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Claymation, wthout the clay

Inside the dark, mazelike expanse of Will Vinton Studios, dancing raisins, talking M&Ms and joyriding action figures are just part of the landscape.

On a dozen miniature sound stages, clay actors are posed and preened for each incremental shot. Tiny sets quickly change from Australian outback to junglelike inner city, and familiar faces are everywhere, including the oversized clay smiles of the Rolling Stones' Mick Jagger and Keith Richards.

It was here that the California Raisins came to life in the 1980s, launching stop-action Claymation as an advertising force that has led to hundreds of commercials.

But above the studios is a cavernous room, just as dark, filled with computer workstations where Vinton animators have begun working in an entirely different medium that has given rise to digital M&Ms without a trace of clay.

It is digital versus tangible, silicon versus clay, with the artist as diplomat arranging an alliance that has benefited both.

"No matter what tool you're using, you're doing creative work," said Gayle Ayers, one of the Vinton computer wizards who helped bring the M&Ms to life. "People want to see good animation, and they want to see good special effects, and whatever it takes to get them to that level will succeed."

Vinton has been spending most of the past year merging computers with Claymation to build the only studio of its kind outside Hollywood, with the aim of bolstering its core advertising business with more entertainment.

The latest project teams Vinton with Eddie Murphy and Fox Broadcasting to do the first "stop-motion" comedy for prime-time television, called The PJs, set in a housing project that is an island in a sea of urban misery.

Though Murphy will be there in voice only, it is his first TV series since NBC's Saturday Night Live.

Vinton, the grandson of a former governor of Oregon, saw his California Raisins spawn more than 200 products and make it into the Smithsonian Institution after starring in seven ads, including one with a "raisinized" Michael Jackson.

But Vinton said the raisins also pigeonholed his studio, and he began to feel like "a one-trick pony." About five years ago, he said he turned the studio into a business, instead of just a creative laboratory, to grow beyond his roots as an animator.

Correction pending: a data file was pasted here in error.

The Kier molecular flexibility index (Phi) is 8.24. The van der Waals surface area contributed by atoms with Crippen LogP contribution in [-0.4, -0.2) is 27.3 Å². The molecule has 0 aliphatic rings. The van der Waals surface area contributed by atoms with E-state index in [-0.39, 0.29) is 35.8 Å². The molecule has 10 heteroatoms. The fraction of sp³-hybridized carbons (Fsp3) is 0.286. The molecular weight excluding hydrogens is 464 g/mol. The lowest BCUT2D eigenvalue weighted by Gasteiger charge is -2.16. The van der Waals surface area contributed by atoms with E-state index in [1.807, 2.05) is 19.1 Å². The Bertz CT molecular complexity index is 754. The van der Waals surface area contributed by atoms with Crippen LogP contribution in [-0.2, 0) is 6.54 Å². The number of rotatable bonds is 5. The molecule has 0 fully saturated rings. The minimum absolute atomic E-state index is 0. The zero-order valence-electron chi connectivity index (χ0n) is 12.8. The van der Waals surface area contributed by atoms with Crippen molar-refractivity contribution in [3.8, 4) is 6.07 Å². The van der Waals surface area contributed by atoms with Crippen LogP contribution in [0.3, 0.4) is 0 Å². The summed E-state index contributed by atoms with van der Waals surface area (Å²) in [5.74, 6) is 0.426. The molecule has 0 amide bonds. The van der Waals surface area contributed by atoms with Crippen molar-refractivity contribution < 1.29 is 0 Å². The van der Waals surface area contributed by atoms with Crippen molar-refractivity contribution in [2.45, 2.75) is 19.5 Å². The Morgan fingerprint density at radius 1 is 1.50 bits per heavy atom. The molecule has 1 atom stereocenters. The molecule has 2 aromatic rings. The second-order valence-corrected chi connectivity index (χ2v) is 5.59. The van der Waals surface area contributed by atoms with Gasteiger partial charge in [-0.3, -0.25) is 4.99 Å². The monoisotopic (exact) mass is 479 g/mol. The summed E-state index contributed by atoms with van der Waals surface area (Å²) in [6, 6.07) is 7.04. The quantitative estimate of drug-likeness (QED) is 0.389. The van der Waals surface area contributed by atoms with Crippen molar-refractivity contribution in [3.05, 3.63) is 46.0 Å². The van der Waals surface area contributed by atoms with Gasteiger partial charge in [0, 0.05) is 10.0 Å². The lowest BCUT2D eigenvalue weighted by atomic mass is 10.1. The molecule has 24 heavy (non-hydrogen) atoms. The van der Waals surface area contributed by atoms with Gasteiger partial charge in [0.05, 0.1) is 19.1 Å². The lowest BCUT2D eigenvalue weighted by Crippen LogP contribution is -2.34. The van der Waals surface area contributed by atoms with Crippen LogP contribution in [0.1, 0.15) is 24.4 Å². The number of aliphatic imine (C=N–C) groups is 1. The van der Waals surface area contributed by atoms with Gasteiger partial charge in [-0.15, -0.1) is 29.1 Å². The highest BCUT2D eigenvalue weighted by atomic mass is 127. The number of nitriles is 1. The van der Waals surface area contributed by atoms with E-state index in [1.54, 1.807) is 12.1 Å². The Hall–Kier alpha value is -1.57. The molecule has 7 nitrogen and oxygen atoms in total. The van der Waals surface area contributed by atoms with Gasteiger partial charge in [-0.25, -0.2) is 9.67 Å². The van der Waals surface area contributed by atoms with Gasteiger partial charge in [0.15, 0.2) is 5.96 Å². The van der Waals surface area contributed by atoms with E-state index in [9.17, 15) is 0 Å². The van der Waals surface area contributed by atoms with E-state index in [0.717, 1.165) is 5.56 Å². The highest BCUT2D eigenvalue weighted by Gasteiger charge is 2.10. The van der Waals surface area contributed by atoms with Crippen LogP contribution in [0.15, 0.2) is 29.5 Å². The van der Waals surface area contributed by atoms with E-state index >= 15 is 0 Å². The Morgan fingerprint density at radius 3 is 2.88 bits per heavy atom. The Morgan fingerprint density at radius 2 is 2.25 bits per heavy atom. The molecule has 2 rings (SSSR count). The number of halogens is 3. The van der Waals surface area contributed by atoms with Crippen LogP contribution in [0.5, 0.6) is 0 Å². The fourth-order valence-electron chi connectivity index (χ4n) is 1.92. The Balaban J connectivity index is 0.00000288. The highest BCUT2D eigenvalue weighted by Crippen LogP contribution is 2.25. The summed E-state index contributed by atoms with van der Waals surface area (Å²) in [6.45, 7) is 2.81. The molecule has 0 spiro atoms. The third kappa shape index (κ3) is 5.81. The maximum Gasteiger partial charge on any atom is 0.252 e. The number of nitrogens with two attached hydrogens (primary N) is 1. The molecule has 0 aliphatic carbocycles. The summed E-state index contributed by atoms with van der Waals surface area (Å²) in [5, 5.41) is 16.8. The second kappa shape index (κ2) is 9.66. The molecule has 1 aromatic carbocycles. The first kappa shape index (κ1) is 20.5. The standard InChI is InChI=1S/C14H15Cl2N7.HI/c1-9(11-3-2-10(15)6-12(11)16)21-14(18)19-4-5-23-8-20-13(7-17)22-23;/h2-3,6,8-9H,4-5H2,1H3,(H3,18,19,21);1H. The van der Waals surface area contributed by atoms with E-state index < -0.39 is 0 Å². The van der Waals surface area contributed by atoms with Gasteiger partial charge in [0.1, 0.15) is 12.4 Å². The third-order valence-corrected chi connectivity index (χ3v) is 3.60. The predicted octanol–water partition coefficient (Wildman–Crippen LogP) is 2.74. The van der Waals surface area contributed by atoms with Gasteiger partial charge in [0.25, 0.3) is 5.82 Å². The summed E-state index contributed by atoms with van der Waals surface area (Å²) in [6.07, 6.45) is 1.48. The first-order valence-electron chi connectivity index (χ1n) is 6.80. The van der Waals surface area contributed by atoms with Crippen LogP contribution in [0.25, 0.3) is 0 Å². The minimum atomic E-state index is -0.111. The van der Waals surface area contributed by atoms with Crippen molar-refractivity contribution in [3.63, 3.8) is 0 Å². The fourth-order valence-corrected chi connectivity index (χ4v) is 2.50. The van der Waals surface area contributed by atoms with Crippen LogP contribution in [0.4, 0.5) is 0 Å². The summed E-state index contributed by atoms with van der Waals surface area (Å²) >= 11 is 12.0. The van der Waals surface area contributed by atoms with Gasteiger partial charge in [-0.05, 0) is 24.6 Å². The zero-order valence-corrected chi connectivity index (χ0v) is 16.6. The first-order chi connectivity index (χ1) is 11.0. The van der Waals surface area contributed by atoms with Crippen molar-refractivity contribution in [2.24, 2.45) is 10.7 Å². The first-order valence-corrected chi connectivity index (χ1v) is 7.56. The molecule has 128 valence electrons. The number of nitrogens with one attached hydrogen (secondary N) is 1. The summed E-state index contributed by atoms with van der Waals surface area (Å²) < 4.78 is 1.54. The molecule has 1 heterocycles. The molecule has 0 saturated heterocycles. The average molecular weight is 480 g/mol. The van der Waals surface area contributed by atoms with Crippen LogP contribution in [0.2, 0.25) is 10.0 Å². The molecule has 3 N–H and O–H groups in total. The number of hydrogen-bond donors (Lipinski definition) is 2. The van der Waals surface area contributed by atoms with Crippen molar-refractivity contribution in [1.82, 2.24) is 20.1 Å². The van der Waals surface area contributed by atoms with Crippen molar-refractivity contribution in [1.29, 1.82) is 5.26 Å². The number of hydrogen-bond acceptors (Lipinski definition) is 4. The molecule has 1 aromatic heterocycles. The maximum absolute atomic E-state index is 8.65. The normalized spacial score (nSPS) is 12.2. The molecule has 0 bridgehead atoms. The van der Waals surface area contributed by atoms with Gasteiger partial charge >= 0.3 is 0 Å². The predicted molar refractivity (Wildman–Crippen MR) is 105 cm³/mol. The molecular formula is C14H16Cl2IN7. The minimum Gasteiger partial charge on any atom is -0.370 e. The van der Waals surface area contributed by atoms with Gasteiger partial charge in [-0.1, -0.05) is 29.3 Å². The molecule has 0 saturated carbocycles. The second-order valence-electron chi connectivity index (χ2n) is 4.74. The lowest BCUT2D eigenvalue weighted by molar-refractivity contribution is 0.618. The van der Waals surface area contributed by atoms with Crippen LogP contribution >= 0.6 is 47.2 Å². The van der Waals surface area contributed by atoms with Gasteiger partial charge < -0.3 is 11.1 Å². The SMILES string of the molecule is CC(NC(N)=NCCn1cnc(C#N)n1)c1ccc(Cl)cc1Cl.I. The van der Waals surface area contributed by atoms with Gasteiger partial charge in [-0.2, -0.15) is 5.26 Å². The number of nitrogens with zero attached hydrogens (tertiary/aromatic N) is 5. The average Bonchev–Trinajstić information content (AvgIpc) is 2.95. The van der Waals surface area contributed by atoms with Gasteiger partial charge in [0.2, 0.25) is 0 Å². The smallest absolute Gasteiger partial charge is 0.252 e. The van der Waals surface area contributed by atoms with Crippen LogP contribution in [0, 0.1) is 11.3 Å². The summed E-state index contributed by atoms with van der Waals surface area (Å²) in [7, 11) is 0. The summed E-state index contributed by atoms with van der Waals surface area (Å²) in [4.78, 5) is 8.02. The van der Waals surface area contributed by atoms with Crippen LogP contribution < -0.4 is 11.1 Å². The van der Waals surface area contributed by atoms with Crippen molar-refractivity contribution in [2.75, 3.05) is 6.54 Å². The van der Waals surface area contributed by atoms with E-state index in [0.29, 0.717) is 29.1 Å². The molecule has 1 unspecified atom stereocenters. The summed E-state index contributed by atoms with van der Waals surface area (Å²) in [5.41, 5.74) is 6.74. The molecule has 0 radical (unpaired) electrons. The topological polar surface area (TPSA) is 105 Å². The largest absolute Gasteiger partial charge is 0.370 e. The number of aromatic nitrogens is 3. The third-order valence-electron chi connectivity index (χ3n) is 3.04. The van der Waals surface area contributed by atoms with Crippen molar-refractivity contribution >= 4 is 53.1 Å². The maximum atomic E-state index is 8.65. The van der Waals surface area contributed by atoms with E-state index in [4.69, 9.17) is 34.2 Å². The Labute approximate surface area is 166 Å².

Saddled by management decisions that increasingly usurped his time as the studio grew on its success, Vinton created a board of directors that appointed a chief executive to run the daily business affairs.

Enter Tom Turpin, a former multimedia division chief for the Virgin Group, who has helped Vinton Studios nearly double in size in the past year while moving from clay stop-motion into computer animation.

"The challenge is to channel it and to focus it without undermining it," Turpin said of the barely controlled chaos that surrounds his tidy office.

With a Harvard MBA and a full head of hair that contrasts with the bald expanse of the pony-tailed Vinton, the pair are intent on just one thing: expanding the studio from production work to feature work.

"We have to exercise our creative muscles now," Turpin said. "We don't want people to think of us as just a production studio any more."

The PJs is the main venture into feature work, but the studio also is working on Klay TV for Fox, a set of comedy vignettes that includes the Jagger and Richards caricatures that animators joke have fewer wrinkles than the real items.

Even the advertising work has taken on an edge, such as a 1996 spot for Nissan with a G.I. Joe look-alike who takes a Barbie-like figure for a spin in a toy Nissan 300ZX.

"We're definitely going to be pushing the edge," said Mark Gustafson, an animator turned producer who directed the Nissan spot and is now part of The PJs team.

"This place has a chance to be really unique."

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